Let my tongue cling to the roof of my mouth, if I do not remember you, if I do not set Jerusalem above my highest joy.
As if the Hebrew Psalmist knew that if he forgot his homeland, he would lose his entire identity, he tried to remember the former days and the former things in Jerusalem
His traditions and customs
She realized her captor could take much from her.
But if she could hang onto her inner core, she could survive.
To give in,
Would be worse than death.
Remember, O Lord, against the Edomites the day of Jerusalem's fall, how they said, "Tear it down! Tear it down! Down to its foundations!" O daughter Babylon, you devastator! Happy shall they be who pay you back what you have done to us! Happy shall they be who take your little ones and dash them against the rock!
And here we hear the reality of the seething bitterness which occurs when people are overwhelmed with hate, anger and despair.
Death to the enemy!
Kill them, O God.
And not just them, but their children.
May I live to see the day when their children’s brains are poured out
Upon the stones.
At first, it might seem hard to relate to this Psalm on a beautiful morning.
We left our homes this morning.
We go about our days speaking our mother tongue without a thought.
Our governmental monuments gleam in the sun.
We sit in an air conditioned church, free to worship and sing praise to our God.
For some of us, if not for most of us, this Psalm seems inappropriate to address. We want to set it aside, as did the shapers of the lectionary passages, and hope the preacher will not unearth it. But, in God’s wisdom, this is the passage for the day
as we read chronologically through our Bibles this year.
And, truthfully, I think it is more pertinent and full of the realities of life than we first give it at first glance.
1 The reality of EXILE
Though we close our eyes to it,
There are many in our midst who are “deported” on a daily basis.
One might think quickly of those who live among us whom we call,
People who have moved into our community who did not grow up here,
Or the ones who just don’t fit in socially
Who look different,
Who act strange,
Who speak with an accent
Who have different ways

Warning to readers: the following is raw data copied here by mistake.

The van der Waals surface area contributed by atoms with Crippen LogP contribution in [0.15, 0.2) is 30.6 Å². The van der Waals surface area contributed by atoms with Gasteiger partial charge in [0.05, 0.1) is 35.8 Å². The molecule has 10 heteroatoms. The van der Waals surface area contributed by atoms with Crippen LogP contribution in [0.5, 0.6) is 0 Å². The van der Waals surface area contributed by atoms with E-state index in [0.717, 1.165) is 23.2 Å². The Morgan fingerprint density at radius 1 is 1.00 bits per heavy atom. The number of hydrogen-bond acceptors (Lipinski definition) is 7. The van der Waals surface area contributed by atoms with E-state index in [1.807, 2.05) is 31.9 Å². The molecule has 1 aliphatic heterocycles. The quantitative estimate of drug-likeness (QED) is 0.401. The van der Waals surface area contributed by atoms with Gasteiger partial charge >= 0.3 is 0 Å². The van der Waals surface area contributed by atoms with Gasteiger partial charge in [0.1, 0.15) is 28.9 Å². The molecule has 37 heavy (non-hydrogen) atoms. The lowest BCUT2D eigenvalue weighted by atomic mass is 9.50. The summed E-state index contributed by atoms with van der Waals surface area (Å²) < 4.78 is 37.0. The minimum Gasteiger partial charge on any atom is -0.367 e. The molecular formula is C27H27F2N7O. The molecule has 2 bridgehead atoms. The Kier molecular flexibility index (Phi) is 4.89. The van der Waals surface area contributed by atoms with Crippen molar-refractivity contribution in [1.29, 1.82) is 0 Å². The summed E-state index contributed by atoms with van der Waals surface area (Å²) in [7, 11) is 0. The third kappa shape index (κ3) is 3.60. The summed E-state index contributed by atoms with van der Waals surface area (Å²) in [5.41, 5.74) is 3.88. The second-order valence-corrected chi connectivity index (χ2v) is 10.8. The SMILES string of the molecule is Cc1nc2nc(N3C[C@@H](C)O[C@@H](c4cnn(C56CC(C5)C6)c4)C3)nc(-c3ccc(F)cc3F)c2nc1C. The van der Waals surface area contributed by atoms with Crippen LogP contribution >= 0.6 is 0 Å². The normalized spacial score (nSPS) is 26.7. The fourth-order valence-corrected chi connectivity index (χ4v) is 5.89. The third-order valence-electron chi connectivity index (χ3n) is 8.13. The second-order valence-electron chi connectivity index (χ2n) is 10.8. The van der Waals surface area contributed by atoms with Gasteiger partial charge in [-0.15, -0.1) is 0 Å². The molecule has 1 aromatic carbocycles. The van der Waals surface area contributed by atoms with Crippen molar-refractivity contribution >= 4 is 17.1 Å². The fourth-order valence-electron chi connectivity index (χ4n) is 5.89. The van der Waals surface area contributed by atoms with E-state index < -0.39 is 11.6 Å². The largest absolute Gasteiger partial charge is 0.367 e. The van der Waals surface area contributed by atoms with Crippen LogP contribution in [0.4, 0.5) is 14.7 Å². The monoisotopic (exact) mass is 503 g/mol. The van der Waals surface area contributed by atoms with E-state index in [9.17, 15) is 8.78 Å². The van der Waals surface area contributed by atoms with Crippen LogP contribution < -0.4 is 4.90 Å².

Who can’t make it in school
Who have different music
Who roll around in wheel chairs or slow us down with their canes and walkers.
Who deal with gender issues.
Who are homeless
Who are abused
Who have been raped or are pregnant out of wedlock.
Who speak in a different tongue
Who make us feel uncomfortable because of their developmental, social or behavioral disabilities.
Who have a different history.
And what is our expectation?
Become like us.
Learn our language.
Change your names
Don’t bother us with your needs.
Get out of our way
We don’t want to deal with you
Unless you can produce or fit in.
Prove yourselves and then maybe we will accept you.
And we feel justified with our expectations, don’t we?
But here is yet another example of the reality of exiles in our midst.
What about the children and adults who have been ravaged by the enemy called divorce?
Homes are broken.
Children must travel from one bed to another during the week
Moving from one parent’s “country” to the other’s
And the parents,
Find themselves in the foreign land of singleness
With its new traditions and expectations
Its sorrows and sadnesses.
I’m sure many of them feel as though the Lyres of their lives
Are hung permanently on the weeping willows
And never again will songs of joy be sung from their lips.
2. The reality of the missing church.
The true reality and sadness for many of the “exiles” in our midst
is that they feel the church,